Thinking about sticking your pinky toe into the gamification waters?
EXPlore Like a Pirate is for you.
Already swimming in the deep end of the gamification pool?
EXPlore Like a Pirate is for you, too.
Michael Matera has made his author debut by bringing gamification to the Teach Like a Pirate ship, and let me tell you–it will quickly become a seminal read for anyone implementing gamification into the 3-12 classroom.
For those still uncertain about diving into the gamification waters, Matera spends the first few chapters of EXPlore Like a Pirate explaining the benefits of gamification and dispelling the myths–all of which will have gamification-loving teachers everywhere thinking #preachonmatera with every page.
In Part II of the book, Matera describes the philosophy of “Knowing Your Crew”–in other words, knowing the types of players in your classroom. He explains Bartle’s Player Types and how his students take a quiz at the beginning of each year to show him the type of player each of them is. He also emphasizes the importance of providing activities in your game that motivates all four types of players.
An unexpected section of the book is Matera’s use of Purpose-Driven Language in his classroom. He not only posts a list of this language in his classroom–a list that consists of words such as determination, focus, and empathy–but further explains how he uses this language with his own students to help them build skills/abilities beyond typical class content. This is a chapter I will reread several times.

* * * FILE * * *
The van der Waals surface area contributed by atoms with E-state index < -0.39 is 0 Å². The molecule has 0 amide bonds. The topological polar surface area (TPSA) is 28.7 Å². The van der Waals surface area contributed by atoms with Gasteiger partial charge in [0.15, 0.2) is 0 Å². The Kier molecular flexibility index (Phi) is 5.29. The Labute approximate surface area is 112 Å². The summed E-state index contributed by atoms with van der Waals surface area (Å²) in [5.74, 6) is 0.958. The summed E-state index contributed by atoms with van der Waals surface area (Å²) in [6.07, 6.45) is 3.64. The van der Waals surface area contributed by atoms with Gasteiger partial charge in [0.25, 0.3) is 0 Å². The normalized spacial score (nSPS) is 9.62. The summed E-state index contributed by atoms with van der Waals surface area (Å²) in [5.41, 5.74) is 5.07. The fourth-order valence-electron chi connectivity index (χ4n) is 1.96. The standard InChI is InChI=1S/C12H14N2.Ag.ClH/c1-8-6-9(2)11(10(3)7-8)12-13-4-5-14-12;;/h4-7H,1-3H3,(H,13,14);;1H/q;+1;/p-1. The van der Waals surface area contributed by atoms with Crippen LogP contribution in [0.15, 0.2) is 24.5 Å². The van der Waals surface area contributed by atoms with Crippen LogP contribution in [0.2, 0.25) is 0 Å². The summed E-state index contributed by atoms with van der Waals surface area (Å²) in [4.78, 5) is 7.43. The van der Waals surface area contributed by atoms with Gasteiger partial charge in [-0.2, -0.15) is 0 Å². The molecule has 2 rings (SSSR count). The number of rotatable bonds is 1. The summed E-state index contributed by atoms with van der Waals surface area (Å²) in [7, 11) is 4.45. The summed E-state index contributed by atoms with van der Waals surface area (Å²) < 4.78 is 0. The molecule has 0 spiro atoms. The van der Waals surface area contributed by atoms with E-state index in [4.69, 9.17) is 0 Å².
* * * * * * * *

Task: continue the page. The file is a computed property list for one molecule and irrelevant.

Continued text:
The second half of the book is where veteran gamemakers will find the most inspiration. Matera not only describes tons of game mechanics available when designing your classroom game, but he also provides examples of how to integrate these mechanics based on the theme of your game. Thinking about a Wild West theme? Space? Medieval life? Matera provides for all of these and more.
In addition are chapters on one-day games and playful assessment, all with directions and ready for use, or modification, in your classroom.
Chapter 6 provided me the most inspiration. No surprise, since this chapter described creating your game story and I’ve got a writer’s heart beating inside me. But even for a writer and ELA teacher like myself, planning a game can be overwhelming. However, Matera breaks the process down into four routes: theme, setting, characters, and action, and then he encourages teachers to choose one of the routes to start with–the one that inspires you the most. Once you select your route, Matera provides questions that get your brainstorming bubbling with ideas.
This latest installment from Dave Burgess Publishing is sure to please new and veteran gamemakers. Do yourself a favor and start exploring Matera’s ideas right now by clicking here.